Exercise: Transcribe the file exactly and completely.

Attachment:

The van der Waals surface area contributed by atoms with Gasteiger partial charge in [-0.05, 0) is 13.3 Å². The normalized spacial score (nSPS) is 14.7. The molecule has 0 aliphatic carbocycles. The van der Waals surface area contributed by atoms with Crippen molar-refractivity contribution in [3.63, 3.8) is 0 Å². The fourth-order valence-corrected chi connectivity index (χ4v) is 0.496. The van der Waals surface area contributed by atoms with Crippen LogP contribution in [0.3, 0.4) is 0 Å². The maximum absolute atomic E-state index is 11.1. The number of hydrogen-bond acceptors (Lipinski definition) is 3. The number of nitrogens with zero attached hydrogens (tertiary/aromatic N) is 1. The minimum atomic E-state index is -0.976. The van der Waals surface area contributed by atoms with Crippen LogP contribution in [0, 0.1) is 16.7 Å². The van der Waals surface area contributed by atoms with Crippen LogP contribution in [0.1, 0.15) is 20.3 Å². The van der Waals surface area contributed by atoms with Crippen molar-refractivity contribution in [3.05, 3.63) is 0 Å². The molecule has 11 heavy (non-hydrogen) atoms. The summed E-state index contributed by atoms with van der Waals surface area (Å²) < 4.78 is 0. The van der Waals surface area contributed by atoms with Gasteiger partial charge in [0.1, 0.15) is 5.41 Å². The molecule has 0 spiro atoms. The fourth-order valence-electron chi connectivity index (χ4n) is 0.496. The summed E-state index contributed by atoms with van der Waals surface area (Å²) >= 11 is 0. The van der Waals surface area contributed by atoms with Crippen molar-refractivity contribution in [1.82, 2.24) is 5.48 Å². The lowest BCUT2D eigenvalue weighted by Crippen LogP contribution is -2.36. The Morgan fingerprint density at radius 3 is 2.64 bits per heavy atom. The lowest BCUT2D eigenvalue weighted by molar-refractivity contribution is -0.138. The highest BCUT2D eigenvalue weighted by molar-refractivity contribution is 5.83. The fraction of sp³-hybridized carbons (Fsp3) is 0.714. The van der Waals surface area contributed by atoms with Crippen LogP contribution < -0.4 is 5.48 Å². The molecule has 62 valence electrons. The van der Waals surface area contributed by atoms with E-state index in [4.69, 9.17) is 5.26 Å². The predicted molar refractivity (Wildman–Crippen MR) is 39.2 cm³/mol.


The van der Waals surface area contributed by atoms with Gasteiger partial charge in [-0.05, 0) is 13.3 Å². The normalized spacial score (nSPS) is 14.7. The molecule has 0 aliphatic carbocycles. The van der Waals surface area contributed by atoms with Crippen molar-refractivity contribution in [3.63, 3.8) is 0 Å². The fourth-order valence-corrected chi connectivity index (χ4v) is 0.496. The van der Waals surface area contributed by atoms with Crippen LogP contribution in [0.3, 0.4) is 0 Å². The maximum absolute atomic E-state index is 11.1. The number of hydrogen-bond acceptors (Lipinski definition) is 3. The number of nitrogens with zero attached hydrogens (tertiary/aromatic N) is 1. The minimum atomic E-state index is -0.976. The van der Waals surface area contributed by atoms with Crippen LogP contribution in [0, 0.1) is 16.7 Å². The van der Waals surface area contributed by atoms with Crippen LogP contribution in [0.1, 0.15) is 20.3 Å². The van der Waals surface area contributed by atoms with Crippen molar-refractivity contribution in [3.05, 3.63) is 0 Å². The molecule has 11 heavy (non-hydrogen) atoms. The summed E-state index contributed by atoms with van der Waals surface area (Å²) < 4.78 is 0. The van der Waals surface area contributed by atoms with Gasteiger partial charge in [0.1, 0.15) is 5.41 Å². The molecule has 0 spiro atoms. The fourth-order valence-electron chi connectivity index (χ4n) is 0.496. The summed E-state index contributed by atoms with van der Waals surface area (Å²) >= 11 is 0. The van der Waals surface area contributed by atoms with Crippen molar-refractivity contribution in [1.82, 2.24) is 5.48 Å². The lowest BCUT2D eigenvalue weighted by Crippen LogP contribution is -2.36. The Morgan fingerprint density at radius 3 is 2.64 bits per heavy atom. The lowest BCUT2D eigenvalue weighted by molar-refractivity contribution is -0.138. The highest BCUT2D eigenvalue weighted by molar-refractivity contribution is 5.83. The fraction of sp³-hybridized carbons (Fsp3) is 0.714. The van der Waals surface area contributed by atoms with Crippen LogP contribution < -0.4 is 5.48 Å². The molecule has 62 valence electrons. The van der Waals surface area contributed by atoms with E-state index in [4.69, 9.17) is 5.26 Å². The predicted molar refractivity (Wildman–Crippen MR) is 39.2 cm³/mol.